We instead decided to take shorter route with stops along the way - the first one was to see Old Faithful. The NPS website will make geyser eruption predictions and you can also check at the entrance to the park on arrival. Once you're in the park, cell service is EXTREMELY limited, so if you're trying to find updates, you'll need a hot spot to connect.
Old Faithful has seating set up around it to watch the eruption - it becomes a people magnet and for those of us that don't enjoy crowds, unappealing. We watched the eruption from behind in a grassy area under the shade, acting us unFloridian as they come. But there was no one gathered near us and made for better views. We then decided on a hike around Upper Geyser Basin to see the other geysers and pools. It does get a little crowded in spots, but its easy to avoid people as long as you keep on moving. We also got to see a second eruption of Old Faith from our hike, from a distance on our way back down Upper Geyser Basin Trail, and it was actually more impressive than being up close.
We continued north towards Madison then back easy to Norris Canyon Road to see Lower and Upper Falls. Lamar Valley, a great area to see wildlife is tucked away in the far northeast corner near the road closures, so we knew we'd be giving up that since we didn't want to drive back the way we came. But the path we took, east to Norris Canyon Road and then south to Grand Loop Road, took us right by Hayden Valley, another great area to see wildlife. And wildlife did we see! Wildlife jams are a thing here, so don't be surprised to get caught in traffic to find a bear, moose, coyote or bison (of many other animals) on the side of the road. Our kids didn't know better missing out on Lamar Valley, and since we didn't want to add extra time to our drive, we were happy with all we got to see with this modified route. We finished with exploring the West Thumb region, near Yellowstone Lake, before calling it a (long) day in the park.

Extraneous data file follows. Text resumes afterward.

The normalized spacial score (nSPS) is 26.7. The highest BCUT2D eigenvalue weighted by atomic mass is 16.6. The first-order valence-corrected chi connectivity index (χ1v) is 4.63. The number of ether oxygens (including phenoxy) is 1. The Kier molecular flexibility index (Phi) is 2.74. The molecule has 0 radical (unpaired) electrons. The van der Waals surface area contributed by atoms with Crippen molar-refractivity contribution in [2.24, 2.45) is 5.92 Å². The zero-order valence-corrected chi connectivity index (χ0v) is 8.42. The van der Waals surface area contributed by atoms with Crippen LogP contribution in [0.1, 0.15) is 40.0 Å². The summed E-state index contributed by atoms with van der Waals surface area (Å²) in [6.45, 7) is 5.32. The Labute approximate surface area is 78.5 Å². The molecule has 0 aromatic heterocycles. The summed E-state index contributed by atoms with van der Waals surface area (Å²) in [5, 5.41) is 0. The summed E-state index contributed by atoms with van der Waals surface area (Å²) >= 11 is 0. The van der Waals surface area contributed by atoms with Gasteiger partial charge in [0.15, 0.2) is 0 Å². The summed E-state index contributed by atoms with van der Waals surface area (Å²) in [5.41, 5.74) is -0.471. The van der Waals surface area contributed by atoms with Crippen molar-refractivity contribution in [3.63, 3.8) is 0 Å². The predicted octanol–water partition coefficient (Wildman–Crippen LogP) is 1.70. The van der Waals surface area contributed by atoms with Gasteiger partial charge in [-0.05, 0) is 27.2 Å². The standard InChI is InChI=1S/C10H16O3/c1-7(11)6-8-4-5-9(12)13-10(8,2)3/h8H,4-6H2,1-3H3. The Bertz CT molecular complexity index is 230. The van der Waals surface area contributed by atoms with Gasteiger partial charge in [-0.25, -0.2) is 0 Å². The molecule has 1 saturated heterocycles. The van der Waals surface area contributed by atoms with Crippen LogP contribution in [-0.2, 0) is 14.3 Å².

If you're looking to spend more time in the park though, we recommend checking out this site for a few family hikes. The park is open 24/7 and over the summer, sunset is after 9p. Do come prepared though, since there aren't many market places or gas stations in the park, so top off when you get a chance and make sure to have enough water and snacks. Also come in layers - the nights in late June/early July easily got in the 40s, but then warmed up as we neared the sun. So we definitely needed to be able to peel off and layer up depending on where we were! The park itself also warns hikers to carry bear spray with them and has it available for purchase in various spots - with the amount of wildlife near common grounds we saw, I'd definitely get some if venturing off the beaten path, especially alone or with little ones, since the wildlife seemed a little fearless of the visitors.